Road Test: Nissan Frontier Midnight

Road Test: Nissan Frontier Midnight

Story and Photos by Gerry Frechette

In any automotive market segment, it seems that every model year, there is a new “latest and greatest” model, such is the pace of development. The pickup segment might be the most competitive of all, with all the manufacturers trying to out-do the other guys, with trucks that make them more profit than any other vehicle.

It stands to reason, then, that at any given time, one pickup must be the oldest design, and the least technologically advanced, on the market. That truck is the Nissan Frontier, and while it may be the oldest design out there, it may surprise you to know that it has been the oldest for as long as it has.

This generation of the Frontier was introduced as a 2005 model. That’s right – the 2018 model is the  14th year of this mid-size pickup, making it perhaps the oldest vehicle currently for sale in this country. On that basis, it would be easy to write off the Frontier as a relic, not worthy to compete with all the modern pickups on the market, but that would be overlooking the value that Nissan’s truck still represents. After spending a week driving the Frontier Midnight model around rainy Vancouver, we can safely say that the positives out weigh the negatives – if you have the right mindset.

The Midnight is a dress-up package, essentially, on the regular SV Crew Cab 4×4 model with V6 and automatic, for an extra $2,900. As the name implies, everything that isn’t the main body colour (white on our tester) is black, starting with what has become a common approach these days, all-black wheels. In this case, more than just their look is changed, as they are 18-inchers (versus the standard 16s) with beefy P265/60R18 M&S tires. Other than all the black trim items, the price includes some features that are optional on SV, like the Utili-track® Channel System with four tie-down cleats, and factory-applied spray-on bedliner. So, it’s an attractive package, but is it enough to make the difference in a buying decision?

It should help attract those looking for a stylish truck, but we think that the Frontier needs to be looked at as a value proposition. For example, its engine is the well-known 4.0-litre DOHC V6 that has plenty of power for any use you could put the Frontier to. It is backed up by a five-speed automatic with no “modes,” and with the torquey engine, you don’t pay a big penalty in driveability with only the five gears, although the fuel consumption might suffer a bit. The NRCan rating for urban driving is 15.8L/100 km, but our manual calculations (since there was no trip computer to tell us) showed 19L in very easy driving. We call that thirsty.

While the exterior styling of the Frontier has held up well over the years, time has not been as kind to the interior design. Oh, the heated front seats have a good-looking cloth upholstery, and they are reasonably wide and supportive, but beyond them, what looked okay 13 years ago is not so much that now. Primarily, the dashboard and doors can be described as acres of hard plastic (the arm rests are soft, to be fair.). The rear seats have plenty of room, although the backrests are vertical and flat, not uncommon in compact crewcabs. Under those rear seats is a small depression serving as concealed storage for a small soft bag or two. There is plenty of other small storage space, with six big cup holders, and nooks and crannies all over.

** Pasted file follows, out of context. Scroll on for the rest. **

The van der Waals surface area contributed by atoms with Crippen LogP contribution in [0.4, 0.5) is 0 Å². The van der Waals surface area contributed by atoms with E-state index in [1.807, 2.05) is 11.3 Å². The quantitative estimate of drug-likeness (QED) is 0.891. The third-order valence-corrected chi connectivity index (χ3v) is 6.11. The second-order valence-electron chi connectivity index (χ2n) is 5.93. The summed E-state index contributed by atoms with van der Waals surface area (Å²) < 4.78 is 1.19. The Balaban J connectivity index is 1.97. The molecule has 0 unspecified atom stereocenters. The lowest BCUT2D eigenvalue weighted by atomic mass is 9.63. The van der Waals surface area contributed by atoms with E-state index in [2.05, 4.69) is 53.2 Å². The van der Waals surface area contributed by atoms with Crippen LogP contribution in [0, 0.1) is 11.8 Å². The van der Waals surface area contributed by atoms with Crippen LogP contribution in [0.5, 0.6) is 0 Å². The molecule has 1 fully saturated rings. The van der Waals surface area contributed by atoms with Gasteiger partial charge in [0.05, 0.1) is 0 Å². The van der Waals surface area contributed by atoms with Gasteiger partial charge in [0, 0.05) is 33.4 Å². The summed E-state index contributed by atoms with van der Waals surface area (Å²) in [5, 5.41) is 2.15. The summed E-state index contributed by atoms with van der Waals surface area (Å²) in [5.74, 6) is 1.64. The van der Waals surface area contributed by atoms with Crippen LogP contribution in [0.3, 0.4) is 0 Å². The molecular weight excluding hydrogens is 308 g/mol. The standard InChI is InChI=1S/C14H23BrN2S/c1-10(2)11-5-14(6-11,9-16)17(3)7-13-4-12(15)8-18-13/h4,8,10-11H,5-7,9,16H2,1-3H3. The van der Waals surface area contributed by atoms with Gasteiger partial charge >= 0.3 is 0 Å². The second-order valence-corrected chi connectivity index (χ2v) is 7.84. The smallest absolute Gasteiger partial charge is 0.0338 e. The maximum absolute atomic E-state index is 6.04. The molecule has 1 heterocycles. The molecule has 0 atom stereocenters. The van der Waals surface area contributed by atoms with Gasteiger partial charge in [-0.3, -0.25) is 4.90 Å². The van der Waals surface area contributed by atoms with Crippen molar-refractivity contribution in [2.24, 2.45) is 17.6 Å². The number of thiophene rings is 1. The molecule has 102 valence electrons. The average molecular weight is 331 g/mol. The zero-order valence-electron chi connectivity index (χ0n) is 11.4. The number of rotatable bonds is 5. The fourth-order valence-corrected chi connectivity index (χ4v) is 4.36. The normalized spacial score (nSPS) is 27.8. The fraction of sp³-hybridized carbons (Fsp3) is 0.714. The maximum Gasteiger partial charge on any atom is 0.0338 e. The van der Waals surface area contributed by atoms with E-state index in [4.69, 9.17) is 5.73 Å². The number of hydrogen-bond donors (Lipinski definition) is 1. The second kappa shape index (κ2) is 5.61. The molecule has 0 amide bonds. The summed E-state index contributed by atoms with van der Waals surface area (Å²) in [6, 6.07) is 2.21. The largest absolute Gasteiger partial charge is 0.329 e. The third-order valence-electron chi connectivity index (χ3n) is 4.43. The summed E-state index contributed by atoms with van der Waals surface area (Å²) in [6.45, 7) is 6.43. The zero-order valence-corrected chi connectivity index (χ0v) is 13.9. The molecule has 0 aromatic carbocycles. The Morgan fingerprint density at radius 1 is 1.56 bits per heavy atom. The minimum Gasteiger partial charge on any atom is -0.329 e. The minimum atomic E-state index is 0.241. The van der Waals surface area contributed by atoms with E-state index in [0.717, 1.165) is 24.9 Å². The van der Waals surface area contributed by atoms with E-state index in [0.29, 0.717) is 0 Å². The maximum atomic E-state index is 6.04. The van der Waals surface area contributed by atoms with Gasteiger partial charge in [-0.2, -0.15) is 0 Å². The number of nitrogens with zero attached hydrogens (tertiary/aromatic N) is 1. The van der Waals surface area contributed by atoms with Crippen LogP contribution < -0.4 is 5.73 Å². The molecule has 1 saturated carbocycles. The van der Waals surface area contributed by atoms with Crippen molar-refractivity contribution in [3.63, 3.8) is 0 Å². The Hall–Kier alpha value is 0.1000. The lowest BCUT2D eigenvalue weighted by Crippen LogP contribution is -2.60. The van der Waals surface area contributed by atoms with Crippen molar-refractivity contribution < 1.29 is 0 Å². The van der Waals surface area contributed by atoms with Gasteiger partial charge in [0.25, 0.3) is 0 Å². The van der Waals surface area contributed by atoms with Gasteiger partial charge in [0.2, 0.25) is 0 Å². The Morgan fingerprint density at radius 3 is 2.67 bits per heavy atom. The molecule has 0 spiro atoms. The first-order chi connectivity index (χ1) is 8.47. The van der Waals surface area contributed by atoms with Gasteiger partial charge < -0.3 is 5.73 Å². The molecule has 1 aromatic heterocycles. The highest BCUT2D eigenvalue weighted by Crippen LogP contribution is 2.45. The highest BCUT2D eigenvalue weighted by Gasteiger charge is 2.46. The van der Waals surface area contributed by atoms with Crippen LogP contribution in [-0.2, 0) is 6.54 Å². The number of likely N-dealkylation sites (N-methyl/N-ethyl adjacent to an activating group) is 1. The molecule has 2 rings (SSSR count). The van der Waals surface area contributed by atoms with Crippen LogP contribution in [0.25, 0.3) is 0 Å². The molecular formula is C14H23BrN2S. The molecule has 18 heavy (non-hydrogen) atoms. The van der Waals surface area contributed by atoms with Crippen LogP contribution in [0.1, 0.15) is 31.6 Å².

There are the expected features like A/C, AM/FM//Satellite audio with that welcome 2005 necessity, a CD player, along with an Aux and USB port, two 12V outlets, and Bluetooth phone, but that was about it for connectivity or convenience on our tester. Navigation is just not available on the Midnight.

On the safety front, it has ABS, Vehicle Dynamic Control, six air bags and a Rear Sonar sensor (and now a rear camera mandated by the Feds for 2018), but that’s all. There are none of the new-fangled electronic controls and warnings like Lane Departure, presumably because it would not have been possible to adapt the old platform for all that stuff.

Unfortunately, being city dwellers, we had little chance to put the truck to the test in a low-traction situation, or with a full pick-up bed, or towing anything. But we can say that the Frontier drove acceptably well for a truck with few of the modern-day solutions to noise, vibration and harshness. Steering, brakes and throttle response all felt smooth and confident.

So, other than purchasers of work fleets, just who will be attracted to the Frontier? Well, certainly someone who appreciates a good value in a pickup, as the SV Crew Cab V6 Automatic is nearly $10K cheaper than the comparable Toyota Tacoma. It’s a basic, honest, straightforward truck, in the spirit of older trucks – because it is older. For some who might not care about all the latest technology (maybe a  “less stuff to break” point of view), the Frontier should be right up their alley.

But it won’t be for long, as we are told to expect a new up-to-date Frontier later this year. And that will change the whole equation.



Price as Tested: $35,398

Engine: 4.0L DOHC V6

Power: 261 hp @ 5,600 rpm

Torque: 281 lb-ft @ 4,000 rpm

Transmission: 5-speed auto

Cargo Space: 6-ft 1-in. box

Max. Trailer Rating: 2,817 kg / 6,210 lb.

Max. Payload: 558 kg / 1,230 lb.

Curb Weight: 2,081 kg / 4,589 lb.

Fuel Efficiency Rating: 15.8 / 11.5 L/100 km, city/hwy

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